Are You An Insulin Junkie?
By: David A Fein, MD
“Cut out the carbs and you can eat all you want and still lose weight”
It was a concept that made the Atkins Diet famous. Of course, Atkins couldn’t change the laws of thermodynamics. If you eat more calories than you burn, you gain weight. Instead, what Atkins had found was that a high carb diet was likely to make you even more hungry and when you cut out the carbs you just simply ate less. Something about a high carb diet causes you to crave more carbs.
We have noticed over the years that some people seem like they are “carboholics”. They can eat large amounts of meat and low carb vegetables but still not feel like their appetite is satisfied until they have something like bread, dessert, a cookie or some other food that will quickly raise their blood sugar level. These people also tend to have evidence of Insulin Resistance.
Combine a high carb diet with a genetic predisposition and lack of exercise and you will very likely start to develop Insulin Resistance. Insulin is the hormone that tells certain cells to start taking sugar out of the bloodstream and bring it into the cell to be used for energy production or converted in storage as glycogen or fat. In people who are insulin resistant, those cells don’t respond in the usual way to insulin which can lead to higher than normal blood sugar levels. In order to try to keep blood sugar in the normal range, the body produces even more insulin until the insulin levels become high enough to overcome the resistance. So, people with insulin resistance usually have higher than normal insulin levels. Could it be that those of us who are “carboholics” are actually addicted to keeping our insulin levels high?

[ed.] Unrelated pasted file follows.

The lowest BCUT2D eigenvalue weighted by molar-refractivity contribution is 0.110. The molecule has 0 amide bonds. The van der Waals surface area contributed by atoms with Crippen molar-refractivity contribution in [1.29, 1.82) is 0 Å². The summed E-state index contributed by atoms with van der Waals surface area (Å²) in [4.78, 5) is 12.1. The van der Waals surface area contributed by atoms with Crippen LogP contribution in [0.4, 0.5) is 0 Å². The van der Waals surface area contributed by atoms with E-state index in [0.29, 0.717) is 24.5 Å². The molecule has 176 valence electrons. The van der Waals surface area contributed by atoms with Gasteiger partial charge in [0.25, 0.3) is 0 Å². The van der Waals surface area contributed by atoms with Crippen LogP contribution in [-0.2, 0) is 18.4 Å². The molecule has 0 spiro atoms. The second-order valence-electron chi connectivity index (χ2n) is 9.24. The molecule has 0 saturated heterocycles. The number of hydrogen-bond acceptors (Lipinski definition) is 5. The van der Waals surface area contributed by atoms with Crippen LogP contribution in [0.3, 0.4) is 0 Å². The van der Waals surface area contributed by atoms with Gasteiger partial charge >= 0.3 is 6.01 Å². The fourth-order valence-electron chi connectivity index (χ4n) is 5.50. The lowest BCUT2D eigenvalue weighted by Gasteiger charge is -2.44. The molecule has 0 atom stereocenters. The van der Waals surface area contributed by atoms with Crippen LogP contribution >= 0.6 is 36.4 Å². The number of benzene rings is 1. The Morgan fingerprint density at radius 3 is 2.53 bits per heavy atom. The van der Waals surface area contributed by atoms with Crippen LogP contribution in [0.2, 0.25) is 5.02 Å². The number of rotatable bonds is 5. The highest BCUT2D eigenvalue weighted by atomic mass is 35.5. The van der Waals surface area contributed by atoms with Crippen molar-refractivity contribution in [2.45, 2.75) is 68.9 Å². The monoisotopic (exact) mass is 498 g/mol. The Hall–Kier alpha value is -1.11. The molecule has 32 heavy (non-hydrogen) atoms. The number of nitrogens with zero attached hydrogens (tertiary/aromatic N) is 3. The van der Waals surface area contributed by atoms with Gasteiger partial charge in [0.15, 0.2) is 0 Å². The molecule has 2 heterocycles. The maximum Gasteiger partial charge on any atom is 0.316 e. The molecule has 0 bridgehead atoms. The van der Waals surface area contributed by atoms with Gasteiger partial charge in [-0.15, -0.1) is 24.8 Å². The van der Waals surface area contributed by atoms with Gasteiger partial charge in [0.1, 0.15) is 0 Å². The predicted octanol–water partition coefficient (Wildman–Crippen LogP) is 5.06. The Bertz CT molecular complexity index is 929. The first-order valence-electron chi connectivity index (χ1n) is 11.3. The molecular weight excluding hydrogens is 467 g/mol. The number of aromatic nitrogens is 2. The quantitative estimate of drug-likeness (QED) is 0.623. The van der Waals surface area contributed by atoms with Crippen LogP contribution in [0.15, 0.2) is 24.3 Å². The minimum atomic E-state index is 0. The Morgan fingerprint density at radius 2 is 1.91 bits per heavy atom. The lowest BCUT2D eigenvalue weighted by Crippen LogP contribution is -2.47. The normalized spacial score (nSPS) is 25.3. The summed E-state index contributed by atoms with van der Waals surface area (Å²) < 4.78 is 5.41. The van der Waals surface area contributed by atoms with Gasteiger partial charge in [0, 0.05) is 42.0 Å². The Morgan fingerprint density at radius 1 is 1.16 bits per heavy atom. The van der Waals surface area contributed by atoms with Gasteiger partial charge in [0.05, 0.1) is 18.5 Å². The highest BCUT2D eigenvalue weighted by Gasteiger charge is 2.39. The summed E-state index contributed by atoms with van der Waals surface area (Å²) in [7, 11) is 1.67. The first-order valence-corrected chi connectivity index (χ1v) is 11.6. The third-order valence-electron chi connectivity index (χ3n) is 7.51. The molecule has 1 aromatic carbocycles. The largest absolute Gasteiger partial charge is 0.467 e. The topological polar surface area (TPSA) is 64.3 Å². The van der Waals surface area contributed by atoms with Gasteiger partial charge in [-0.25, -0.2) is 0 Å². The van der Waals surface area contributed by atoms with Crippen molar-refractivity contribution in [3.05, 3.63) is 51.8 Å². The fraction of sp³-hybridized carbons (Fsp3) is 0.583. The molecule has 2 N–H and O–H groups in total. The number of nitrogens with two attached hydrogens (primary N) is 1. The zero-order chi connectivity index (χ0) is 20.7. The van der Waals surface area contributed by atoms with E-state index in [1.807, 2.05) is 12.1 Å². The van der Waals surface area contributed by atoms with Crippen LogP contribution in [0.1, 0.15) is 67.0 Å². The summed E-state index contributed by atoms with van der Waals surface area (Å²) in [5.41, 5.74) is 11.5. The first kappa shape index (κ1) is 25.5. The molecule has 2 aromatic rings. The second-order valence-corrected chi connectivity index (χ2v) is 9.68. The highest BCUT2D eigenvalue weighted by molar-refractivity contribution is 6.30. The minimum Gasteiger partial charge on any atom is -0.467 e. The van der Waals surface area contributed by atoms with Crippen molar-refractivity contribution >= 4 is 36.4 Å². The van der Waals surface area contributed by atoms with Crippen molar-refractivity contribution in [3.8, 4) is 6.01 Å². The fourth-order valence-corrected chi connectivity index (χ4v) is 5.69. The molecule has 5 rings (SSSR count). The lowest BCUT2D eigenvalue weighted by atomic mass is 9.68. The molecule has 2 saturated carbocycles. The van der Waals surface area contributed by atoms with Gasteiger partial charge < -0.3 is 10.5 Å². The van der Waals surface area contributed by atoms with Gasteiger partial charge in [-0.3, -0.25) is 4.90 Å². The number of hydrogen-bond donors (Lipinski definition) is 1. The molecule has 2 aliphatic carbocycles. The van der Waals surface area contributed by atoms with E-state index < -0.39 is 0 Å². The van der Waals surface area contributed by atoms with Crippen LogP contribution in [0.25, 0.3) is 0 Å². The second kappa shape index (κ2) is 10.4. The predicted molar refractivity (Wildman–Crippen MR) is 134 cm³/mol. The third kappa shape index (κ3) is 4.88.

Interesting new research out of the Technical University of Munich may have found evidence to support this concept.
The metabolism of the brain is unique. Other organs can use fat as an energy source when sugar levels decline. Your brain relies entirely on glucose for its metabolism. Your brain also has the advantage of controlling hunger sensations so it is in a good position to control your desire for sugar to support your glucose levels.
The researchers found that the movement of glucose into the brain was not the passive process that it had previously been thought to be. Instead, it is controlled by specialized support cells in the brain called Astrocytes. The activity of the Astrocytes in bringing glucose into the brain was tied to insulin. If the receptors on the Astrocytes were missing or less active, the result was less activity in neurons in the brain including those that regulate appetite.
Other researchers have recently shown that Astrocytes also react to leptin, a hormone that plays a very important role in regulating hunger.
More research is needed. But it may turn out that insulin resistance has effects directly in the brain that lead to the brain needing higher levels of insulin in order to meet its glucose requirements. If so, this could explain why insulin resistance can make it so hard to change your eating habits and lose weight.